And out of the solid nature of this great hope, out of the fact that this hope, as much as people here today disparage it or fear that it will weaken us and deliver us into the hands of our enemies, many know that this hope is in fact the secret core of Zionism, and also the secret core of humanism. Hope is good for the heart, it expands it, it tears open a horizon and moves to action. It is arena as well as heritage for the grandchildren living here.
Father died, and anyone who thinks that hope of this kind died in Israel with the death of Amos Oz, did not really know father, because father knew that we would go on. He invented a kind of invention so hope would not die. We will die but it will not, as long as he has here children and grandchildren and friends and students, and readers, and interlocutors and fair people who disagree with him and who are worthy of him, it will not die.
I am talking about the hope that there will be true peace here between democratic Israel, a state of the Jews and of all its citizens, a state of law and social justice, a state in which the language of Torah will flourish, as well as Jewish and Hebrew culture, and with them Arab and world culture.
It is not a comforting invention for a child afraid of the dark, it is not an idle tale for grown ups to release the heart from pangs of conscience and the hands from action. No, because this is a call to action, because words change history. Words like here in the land our forefathers cherished all hopes will come true.
We changed history once, father’s parents and the parents of my beloved mother, and the pioneers of Kibbutz Hulda and the Jews who walked or rode or sailed here with great intent from all the places of their dispersion, out of the jaws of the devil, they changed history, out of a horrific world they changed history — and we, can we not here and now hope and act?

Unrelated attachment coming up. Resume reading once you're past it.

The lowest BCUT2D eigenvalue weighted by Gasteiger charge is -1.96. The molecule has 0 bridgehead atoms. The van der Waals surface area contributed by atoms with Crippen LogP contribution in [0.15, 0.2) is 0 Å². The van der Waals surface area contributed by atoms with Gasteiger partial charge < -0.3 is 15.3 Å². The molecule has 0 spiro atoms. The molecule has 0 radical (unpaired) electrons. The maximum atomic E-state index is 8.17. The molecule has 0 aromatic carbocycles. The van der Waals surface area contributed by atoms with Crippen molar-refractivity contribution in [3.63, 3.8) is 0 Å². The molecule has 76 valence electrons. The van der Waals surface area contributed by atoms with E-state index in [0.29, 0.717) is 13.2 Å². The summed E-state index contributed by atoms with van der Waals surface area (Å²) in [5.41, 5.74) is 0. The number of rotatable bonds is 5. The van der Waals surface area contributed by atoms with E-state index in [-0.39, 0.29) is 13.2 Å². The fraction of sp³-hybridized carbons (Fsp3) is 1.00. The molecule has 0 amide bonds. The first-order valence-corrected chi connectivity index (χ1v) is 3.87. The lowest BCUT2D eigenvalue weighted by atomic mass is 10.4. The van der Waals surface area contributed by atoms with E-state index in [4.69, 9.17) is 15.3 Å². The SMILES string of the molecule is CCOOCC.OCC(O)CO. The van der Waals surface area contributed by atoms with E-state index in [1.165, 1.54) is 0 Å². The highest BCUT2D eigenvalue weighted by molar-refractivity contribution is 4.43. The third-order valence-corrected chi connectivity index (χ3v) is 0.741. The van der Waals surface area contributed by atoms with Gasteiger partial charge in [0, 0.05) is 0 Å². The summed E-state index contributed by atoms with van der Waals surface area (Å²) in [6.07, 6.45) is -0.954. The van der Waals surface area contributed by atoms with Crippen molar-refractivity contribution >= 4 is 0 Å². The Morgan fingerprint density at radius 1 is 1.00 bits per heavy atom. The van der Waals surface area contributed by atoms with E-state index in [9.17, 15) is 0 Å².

Father cannot hear what I’m saying now. He was a very secular Jew, and I also am not a believing person, and I don’t think he hears. But I am certain, truly certain, that he is nodding his head.
And so it is possible to invent a kind of invention that our human and Israeli hope does not die. Sober, wise, very Jewish hope in a certain sense, human-loving and world-loving, that it will be good here for most of the people. And that everyone, or almost everyone will tell stories and will certainly listen to stories, and will truly listen. And that out of this they will begin, one after the other, not to cause pain, or at least to cause less pain.
I loved him profoundly and our souls were close. Most of you know this. I thought that I would stand here today and there would be no more words, and here, I still have them. We have words and they have much power, and their power is not going to die. Father left us them and there are others, and there will be ten thousand more. Words change a view, words change the world. They do not die and we will yet make a few hopes come true here. Father, thank you.